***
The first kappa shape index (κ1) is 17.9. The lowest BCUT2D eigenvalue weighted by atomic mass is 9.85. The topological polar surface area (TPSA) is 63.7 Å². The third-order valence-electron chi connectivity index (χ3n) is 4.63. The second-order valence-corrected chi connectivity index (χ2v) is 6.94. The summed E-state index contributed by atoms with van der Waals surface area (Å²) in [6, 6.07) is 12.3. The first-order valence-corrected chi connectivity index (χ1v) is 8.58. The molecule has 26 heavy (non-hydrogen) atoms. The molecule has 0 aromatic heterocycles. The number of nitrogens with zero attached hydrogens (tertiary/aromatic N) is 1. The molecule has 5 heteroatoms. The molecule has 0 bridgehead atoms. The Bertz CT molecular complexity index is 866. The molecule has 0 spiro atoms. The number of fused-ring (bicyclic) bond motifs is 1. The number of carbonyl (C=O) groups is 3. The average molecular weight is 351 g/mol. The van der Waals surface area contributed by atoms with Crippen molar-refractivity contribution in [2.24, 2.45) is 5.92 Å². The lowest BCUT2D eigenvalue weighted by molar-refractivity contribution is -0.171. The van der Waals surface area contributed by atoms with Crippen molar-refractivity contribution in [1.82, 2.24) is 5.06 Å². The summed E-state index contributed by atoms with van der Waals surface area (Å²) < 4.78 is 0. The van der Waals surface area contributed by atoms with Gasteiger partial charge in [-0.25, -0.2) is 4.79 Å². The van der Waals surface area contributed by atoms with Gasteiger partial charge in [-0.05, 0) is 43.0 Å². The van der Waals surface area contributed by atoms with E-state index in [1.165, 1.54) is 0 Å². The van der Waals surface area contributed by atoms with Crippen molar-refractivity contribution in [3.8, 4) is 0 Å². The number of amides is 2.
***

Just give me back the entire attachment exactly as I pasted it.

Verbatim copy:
The first kappa shape index (κ1) is 17.9. The lowest BCUT2D eigenvalue weighted by atomic mass is 9.85. The topological polar surface area (TPSA) is 63.7 Å². The third-order valence-electron chi connectivity index (χ3n) is 4.63. The second-order valence-corrected chi connectivity index (χ2v) is 6.94. The summed E-state index contributed by atoms with van der Waals surface area (Å²) in [6, 6.07) is 12.3. The first-order valence-corrected chi connectivity index (χ1v) is 8.58. The molecule has 26 heavy (non-hydrogen) atoms. The molecule has 0 aromatic heterocycles. The number of nitrogens with zero attached hydrogens (tertiary/aromatic N) is 1. The molecule has 5 heteroatoms. The molecule has 0 bridgehead atoms. The Bertz CT molecular complexity index is 866. The molecule has 0 spiro atoms. The number of fused-ring (bicyclic) bond motifs is 1. The number of carbonyl (C=O) groups is 3. The average molecular weight is 351 g/mol. The van der Waals surface area contributed by atoms with Crippen molar-refractivity contribution in [2.24, 2.45) is 5.92 Å². The lowest BCUT2D eigenvalue weighted by molar-refractivity contribution is -0.171. The van der Waals surface area contributed by atoms with Crippen molar-refractivity contribution in [1.82, 2.24) is 5.06 Å². The summed E-state index contributed by atoms with van der Waals surface area (Å²) < 4.78 is 0. The van der Waals surface area contributed by atoms with Gasteiger partial charge in [-0.25, -0.2) is 4.79 Å². The van der Waals surface area contributed by atoms with Gasteiger partial charge in [-0.05, 0) is 43.0 Å². The van der Waals surface area contributed by atoms with E-state index in [1.165, 1.54) is 0 Å². The van der Waals surface area contributed by atoms with Crippen molar-refractivity contribution in [3.8, 4) is 0 Å². The number of amides is 2.